In this ad, Michael J. Fox is showing symptoms of LID -- difficulty in controlling motion.

Let's think what else you could do to fix Parkinson's. Well one way theoretically would be to lesion something in the indirect pathway. This would lead to a lot easier initiation of motion.

It turns out that this is a extraordinarily bad plan, as lesions to places like the STN produce uncontrolled ballistic motions -- a disorder that if it results from a lesion to the STN on only one side is called hemiballismus. Patients with hemiballismus throw their arms and legs uncontrollably on one side. It is a horrible disease that can be a symptom of strokes. If you are interested in why STN lesions cause uncontrolled motion, check out the diagram below:


Lesions don't work, but what if you combined manipulation of the basal ganglia by stimulation with drugs. This would allow us to take the best parts of drugs and the best parts of surgery. This is what the experimenters did in this study. They compared drugs alone -- with all the side effects associated with LID -- with drugs PLUS stimulating the STN using an electrode.

However, if lesions of the STN nucleus result in uncontrolled motion, shouldn't STN stimulation lower the amount of motion? Wouldn't the two just cancel each other out?

It turns out that because this system is complicated the addition of the STN electrode significantly lowers the amounts of LID associated side effects but does not affect the benefits of drug treatment. The basal ganglia is not simply an off-on switch. It is involved in degrees in the selection of motions as well as their initiation. This means that stimulation of the STN results in a high level of selectivity -- lowering the side effects of Parkinson's treatment like LID while allowing the effects of the drugs to still manifest themselves.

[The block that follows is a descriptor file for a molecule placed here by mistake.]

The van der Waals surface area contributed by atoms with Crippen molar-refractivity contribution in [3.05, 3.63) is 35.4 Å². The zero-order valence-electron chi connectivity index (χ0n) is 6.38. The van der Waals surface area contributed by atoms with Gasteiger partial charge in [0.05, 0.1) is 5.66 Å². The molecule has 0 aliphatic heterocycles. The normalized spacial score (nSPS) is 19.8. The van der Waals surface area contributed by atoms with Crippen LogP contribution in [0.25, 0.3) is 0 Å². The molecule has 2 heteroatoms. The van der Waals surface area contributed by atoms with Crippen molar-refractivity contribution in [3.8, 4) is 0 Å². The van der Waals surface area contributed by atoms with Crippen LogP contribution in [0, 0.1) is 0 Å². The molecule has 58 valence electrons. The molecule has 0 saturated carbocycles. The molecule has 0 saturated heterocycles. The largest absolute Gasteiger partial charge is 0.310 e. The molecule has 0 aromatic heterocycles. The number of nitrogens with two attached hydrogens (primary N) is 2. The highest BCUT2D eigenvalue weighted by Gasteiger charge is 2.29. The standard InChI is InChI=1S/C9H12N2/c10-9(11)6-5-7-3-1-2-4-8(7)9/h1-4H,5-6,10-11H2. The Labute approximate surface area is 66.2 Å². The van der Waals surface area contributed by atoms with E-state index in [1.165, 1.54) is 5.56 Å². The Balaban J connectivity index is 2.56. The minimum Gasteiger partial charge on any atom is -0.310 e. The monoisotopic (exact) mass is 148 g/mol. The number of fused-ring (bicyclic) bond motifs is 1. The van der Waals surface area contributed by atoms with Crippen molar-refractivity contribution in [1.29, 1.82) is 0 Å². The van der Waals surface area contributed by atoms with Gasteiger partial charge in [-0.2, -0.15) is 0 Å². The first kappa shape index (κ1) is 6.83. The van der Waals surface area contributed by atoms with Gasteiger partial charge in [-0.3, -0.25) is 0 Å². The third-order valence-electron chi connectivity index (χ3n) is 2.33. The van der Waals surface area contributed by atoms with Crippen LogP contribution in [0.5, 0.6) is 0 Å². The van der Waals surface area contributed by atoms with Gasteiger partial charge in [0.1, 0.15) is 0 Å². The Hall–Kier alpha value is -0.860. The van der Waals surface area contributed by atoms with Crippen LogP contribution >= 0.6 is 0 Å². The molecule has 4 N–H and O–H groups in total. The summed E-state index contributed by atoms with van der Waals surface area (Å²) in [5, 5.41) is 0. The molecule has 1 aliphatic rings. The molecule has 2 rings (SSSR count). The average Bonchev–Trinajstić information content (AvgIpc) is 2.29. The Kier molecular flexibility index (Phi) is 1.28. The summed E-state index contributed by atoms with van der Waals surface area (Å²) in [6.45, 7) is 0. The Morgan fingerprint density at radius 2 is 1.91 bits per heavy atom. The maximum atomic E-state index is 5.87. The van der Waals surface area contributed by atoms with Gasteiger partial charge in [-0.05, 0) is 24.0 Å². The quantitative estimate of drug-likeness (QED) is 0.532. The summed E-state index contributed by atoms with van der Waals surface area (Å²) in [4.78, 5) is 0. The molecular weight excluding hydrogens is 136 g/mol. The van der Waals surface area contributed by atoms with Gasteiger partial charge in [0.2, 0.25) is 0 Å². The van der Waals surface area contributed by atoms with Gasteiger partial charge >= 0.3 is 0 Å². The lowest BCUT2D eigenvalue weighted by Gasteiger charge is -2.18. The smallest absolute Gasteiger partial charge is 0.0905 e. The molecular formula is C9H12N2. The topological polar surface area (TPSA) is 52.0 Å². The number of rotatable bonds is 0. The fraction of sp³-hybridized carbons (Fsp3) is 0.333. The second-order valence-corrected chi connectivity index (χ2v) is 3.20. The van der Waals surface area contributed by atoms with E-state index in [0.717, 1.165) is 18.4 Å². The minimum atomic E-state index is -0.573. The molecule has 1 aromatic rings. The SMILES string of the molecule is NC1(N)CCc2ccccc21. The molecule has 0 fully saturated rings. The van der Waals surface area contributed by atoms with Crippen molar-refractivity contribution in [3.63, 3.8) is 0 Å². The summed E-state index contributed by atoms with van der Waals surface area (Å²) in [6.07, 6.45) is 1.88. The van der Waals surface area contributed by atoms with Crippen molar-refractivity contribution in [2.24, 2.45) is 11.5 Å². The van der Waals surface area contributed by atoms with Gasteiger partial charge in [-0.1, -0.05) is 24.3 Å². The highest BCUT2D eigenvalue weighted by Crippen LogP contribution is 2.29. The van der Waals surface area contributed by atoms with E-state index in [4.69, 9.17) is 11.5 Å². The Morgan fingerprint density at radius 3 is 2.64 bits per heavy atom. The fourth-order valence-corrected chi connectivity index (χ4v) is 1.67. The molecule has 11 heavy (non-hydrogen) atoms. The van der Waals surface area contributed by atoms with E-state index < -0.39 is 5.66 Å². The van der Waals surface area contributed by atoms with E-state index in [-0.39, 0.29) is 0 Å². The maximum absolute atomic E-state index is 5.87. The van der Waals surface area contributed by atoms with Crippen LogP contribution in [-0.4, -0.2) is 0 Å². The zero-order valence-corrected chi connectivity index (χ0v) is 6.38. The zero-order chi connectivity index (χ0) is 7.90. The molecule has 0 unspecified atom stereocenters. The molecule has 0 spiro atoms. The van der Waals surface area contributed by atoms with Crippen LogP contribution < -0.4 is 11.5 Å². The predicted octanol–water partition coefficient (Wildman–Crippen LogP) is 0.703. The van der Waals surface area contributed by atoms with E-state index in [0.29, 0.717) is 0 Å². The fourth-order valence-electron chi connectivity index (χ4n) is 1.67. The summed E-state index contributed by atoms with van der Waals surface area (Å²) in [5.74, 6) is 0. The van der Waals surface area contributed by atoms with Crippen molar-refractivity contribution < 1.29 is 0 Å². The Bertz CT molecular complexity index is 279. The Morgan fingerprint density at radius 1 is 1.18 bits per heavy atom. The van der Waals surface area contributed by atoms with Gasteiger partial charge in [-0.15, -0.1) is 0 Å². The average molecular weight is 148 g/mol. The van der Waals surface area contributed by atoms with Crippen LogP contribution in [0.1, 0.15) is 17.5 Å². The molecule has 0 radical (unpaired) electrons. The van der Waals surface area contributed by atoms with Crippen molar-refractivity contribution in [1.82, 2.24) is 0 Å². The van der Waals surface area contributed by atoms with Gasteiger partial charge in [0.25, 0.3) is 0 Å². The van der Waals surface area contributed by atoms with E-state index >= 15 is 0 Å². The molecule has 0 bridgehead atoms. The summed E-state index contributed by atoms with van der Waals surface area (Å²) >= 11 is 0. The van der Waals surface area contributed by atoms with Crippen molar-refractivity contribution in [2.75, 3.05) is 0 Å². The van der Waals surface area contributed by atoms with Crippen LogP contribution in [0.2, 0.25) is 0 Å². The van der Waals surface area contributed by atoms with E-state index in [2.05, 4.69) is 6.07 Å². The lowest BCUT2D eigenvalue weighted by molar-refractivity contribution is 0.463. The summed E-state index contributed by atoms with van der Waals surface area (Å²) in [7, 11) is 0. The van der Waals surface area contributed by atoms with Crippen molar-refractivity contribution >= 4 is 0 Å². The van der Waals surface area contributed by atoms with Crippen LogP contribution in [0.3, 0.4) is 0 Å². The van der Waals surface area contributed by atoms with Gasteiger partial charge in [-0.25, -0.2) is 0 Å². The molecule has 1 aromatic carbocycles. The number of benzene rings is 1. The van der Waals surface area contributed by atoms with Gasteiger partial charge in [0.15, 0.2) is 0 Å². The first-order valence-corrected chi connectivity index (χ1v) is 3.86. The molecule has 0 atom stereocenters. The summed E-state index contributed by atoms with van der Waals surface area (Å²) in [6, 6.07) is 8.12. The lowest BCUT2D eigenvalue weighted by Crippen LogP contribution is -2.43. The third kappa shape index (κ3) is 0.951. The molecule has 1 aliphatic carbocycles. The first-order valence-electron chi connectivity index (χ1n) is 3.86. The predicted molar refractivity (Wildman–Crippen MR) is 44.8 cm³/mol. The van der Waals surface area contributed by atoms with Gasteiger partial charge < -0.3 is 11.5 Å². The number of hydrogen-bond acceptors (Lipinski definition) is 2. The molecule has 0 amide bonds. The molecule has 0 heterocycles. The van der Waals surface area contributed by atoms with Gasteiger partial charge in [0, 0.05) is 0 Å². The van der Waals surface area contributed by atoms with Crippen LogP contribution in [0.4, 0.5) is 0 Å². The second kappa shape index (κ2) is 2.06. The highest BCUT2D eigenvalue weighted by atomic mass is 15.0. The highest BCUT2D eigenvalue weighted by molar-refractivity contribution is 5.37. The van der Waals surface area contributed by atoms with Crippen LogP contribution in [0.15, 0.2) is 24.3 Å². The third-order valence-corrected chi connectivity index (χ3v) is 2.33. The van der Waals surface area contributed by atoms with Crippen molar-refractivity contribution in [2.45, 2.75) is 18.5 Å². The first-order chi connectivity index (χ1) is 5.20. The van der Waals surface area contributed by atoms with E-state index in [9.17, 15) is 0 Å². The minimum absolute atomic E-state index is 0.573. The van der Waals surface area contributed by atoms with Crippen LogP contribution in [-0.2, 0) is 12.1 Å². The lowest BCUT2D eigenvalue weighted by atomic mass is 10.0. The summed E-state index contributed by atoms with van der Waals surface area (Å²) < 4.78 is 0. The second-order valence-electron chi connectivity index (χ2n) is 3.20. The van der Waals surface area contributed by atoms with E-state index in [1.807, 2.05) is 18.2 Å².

This Study (And You)

In any case, it does work; in fact it works better than drug treatment. This brings us back to Deuschl et al. Deuschl et al were comparing drug treatment to implanting electrodes in the STN PLUS drug treatment. What they found is really good. The individuals with STN electrode show greater improvement in symptoms as measured by quality of life indicators -- did the patient need help, how did they feel, etc. It is always better to use these indicators in my opinions than direct measures of ability to move. They show whether your patient is really happy.

Here is a chart showing the comparison of one of these indicators (click to enlarge):